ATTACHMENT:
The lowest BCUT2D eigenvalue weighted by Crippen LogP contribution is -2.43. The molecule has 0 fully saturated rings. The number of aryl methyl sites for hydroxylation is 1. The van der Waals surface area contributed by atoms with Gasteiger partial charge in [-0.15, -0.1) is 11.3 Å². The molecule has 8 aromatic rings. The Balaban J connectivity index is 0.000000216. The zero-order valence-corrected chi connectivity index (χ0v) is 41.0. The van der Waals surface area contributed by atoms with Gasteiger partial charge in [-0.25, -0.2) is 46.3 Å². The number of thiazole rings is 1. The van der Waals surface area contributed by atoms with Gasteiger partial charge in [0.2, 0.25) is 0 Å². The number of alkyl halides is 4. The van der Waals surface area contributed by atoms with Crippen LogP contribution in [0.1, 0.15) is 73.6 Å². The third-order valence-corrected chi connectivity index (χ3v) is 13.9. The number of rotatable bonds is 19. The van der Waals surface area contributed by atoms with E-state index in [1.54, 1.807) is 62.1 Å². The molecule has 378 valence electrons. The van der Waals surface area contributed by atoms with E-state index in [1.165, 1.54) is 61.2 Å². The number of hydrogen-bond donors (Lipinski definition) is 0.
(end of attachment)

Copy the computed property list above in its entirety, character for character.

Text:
The lowest BCUT2D eigenvalue weighted by Crippen LogP contribution is -2.43. The molecule has 0 fully saturated rings. The number of aryl methyl sites for hydroxylation is 1. The van der Waals surface area contributed by atoms with Gasteiger partial charge in [-0.15, -0.1) is 11.3 Å². The molecule has 8 aromatic rings. The Balaban J connectivity index is 0.000000216. The zero-order valence-corrected chi connectivity index (χ0v) is 41.0. The van der Waals surface area contributed by atoms with Gasteiger partial charge in [-0.25, -0.2) is 46.3 Å². The number of thiazole rings is 1. The van der Waals surface area contributed by atoms with Gasteiger partial charge in [0.2, 0.25) is 0 Å². The number of alkyl halides is 4. The van der Waals surface area contributed by atoms with Crippen LogP contribution in [0.1, 0.15) is 73.6 Å². The third-order valence-corrected chi connectivity index (χ3v) is 13.9. The number of rotatable bonds is 19. The van der Waals surface area contributed by atoms with E-state index in [1.54, 1.807) is 62.1 Å². The molecule has 378 valence electrons. The van der Waals surface area contributed by atoms with E-state index in [1.165, 1.54) is 61.2 Å². The number of hydrogen-bond donors (Lipinski definition) is 0.